Generally speaking, more granularity in the data is better, but getting there costs more.  For instance, maybe your client contracts contain a renewal notice date, but that date was never recorded in your tracking database.  The solution is to open each contract, find the data and enter it in the new system.  Or possibly all documents that were inherited as part of an acquisition were scanned as one big client PDF and now you want the contract separate from the correspondence and statements.  All of this takes time, but it will pay off.

Look at the needs of the company.  Look at what additional information and uses can come from better, cleaner data.  Understand how your existing or new solutions can utilize this new data.  Then make some assumptions about the costs and you will be able to determine if the effort is worth it.  Just remember, at some point, a change will most likely be necessary, so start to chip away at what looks like clean data but maybe is not.

Millennia Group provides workflow and document management solutions including data clean up and migration services.  For more information go to www.mgdocs.com or contact us at info@mgdocs.com.

Going to the grocery store is a teaching moment

via Flickr - Brian, Thin MintsWe have all encountered the situation on our way into the grocery store where a young girl in uniform is selling cookies.  Or maybe it’s someone dressed as Santa ringing a bell.  In both cases, the story doesn’t end there because you have a second encounter when you exit the store.  So the issue is, which do you prefer, addressing the situation on the way in or dealing with it on the way out?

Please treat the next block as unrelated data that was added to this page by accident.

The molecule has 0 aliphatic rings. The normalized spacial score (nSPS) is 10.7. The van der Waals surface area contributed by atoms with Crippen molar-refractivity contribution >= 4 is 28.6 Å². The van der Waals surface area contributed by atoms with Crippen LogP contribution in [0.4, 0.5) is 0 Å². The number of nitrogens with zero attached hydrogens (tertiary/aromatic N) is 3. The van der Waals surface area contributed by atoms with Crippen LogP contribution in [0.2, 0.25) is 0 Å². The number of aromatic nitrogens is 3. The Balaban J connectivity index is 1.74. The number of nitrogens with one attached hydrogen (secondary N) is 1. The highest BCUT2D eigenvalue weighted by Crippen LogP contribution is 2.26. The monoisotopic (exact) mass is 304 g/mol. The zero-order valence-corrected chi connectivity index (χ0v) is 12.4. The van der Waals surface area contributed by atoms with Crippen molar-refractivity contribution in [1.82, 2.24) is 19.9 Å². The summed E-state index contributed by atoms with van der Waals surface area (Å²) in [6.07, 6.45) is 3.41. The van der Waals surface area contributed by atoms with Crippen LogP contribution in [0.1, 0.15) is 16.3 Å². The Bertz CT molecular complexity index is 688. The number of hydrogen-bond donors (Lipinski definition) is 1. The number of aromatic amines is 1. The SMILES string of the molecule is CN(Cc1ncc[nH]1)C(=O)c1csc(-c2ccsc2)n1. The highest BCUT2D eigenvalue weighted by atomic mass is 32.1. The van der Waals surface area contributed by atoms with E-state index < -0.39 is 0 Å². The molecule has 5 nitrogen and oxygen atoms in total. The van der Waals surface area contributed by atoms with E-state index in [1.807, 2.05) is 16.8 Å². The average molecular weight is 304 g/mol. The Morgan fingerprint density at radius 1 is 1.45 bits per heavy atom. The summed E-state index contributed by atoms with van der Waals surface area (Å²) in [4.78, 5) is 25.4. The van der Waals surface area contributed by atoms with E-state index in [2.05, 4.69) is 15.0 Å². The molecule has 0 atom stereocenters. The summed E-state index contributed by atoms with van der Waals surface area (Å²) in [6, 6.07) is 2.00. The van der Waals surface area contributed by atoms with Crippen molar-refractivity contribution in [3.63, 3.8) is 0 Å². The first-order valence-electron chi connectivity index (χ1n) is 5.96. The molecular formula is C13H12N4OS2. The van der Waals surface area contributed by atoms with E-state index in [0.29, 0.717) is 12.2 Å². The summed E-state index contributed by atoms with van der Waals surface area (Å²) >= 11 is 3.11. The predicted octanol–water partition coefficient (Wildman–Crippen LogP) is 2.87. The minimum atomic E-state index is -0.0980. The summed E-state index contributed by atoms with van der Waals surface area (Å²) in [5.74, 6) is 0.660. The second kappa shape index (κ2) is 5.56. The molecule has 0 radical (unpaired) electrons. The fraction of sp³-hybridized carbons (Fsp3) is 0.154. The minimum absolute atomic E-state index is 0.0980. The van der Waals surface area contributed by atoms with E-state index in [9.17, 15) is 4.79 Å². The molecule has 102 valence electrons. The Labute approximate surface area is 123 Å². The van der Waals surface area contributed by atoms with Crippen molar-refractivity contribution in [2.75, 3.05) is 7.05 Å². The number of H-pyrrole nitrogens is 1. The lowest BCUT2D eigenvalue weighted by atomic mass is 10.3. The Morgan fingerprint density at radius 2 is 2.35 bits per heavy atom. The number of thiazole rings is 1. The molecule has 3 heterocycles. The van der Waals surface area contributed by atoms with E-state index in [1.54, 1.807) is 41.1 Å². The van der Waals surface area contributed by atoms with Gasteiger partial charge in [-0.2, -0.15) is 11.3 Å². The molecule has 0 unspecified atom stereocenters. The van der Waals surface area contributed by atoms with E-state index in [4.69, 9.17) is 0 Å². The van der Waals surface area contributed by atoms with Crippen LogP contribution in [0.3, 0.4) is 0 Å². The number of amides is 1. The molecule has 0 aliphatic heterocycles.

This post is not really about the Girl Scouts or the Salvation Army of course.  This is an analogy for how your company deals with its critical business information.  Either your company has a well-defined process and structure to identify information as it enters or it relies on advanced search capabilities to find information where-ever it may hide.  Or, oh no, it’s a free-for-all at your company.

There is obvious business value when the right information gets into the right users hands at the right time.  And conversely it is a detriment to have users wasting time trying to find information or worse, finding the wrong information.  Therefore, it is highly recommended to have a strategy to make sure information is accurately tagged and easily accessible to your users.  There are different ways to try to accomplish this.

First, you can implement a document management system and create some policies and procedures that users are supposed to follow for putting documents into the system.  The system will naturally need to have a structure to it that makes sense to the users and the classification process will need to be as easy as possible.  For instance, keep meta data tags to no more than six in number.  There is no doubt that the risk here is user apathy. 

A second method would be to use AI and smart search engine capabilities to programmatically classify and return search results to users.  This search engine would do all the work so that users can “throw” files into the system with little to no meta data.  In fact, it could be a version of federated search where the engine finds documents located in multiple repositories.  This is simple for users, but the risk is unstructured or inaccurate search results.

We have mentioned it before, but we generally see a mixture of methods.  Working files tend to be on a shared network drive with control based on department and users browsing or searching in hopes of finding what they need.  No meta tagging at all.  Archival or record type files tend to be in a document management system with some meta data requirements as files are added.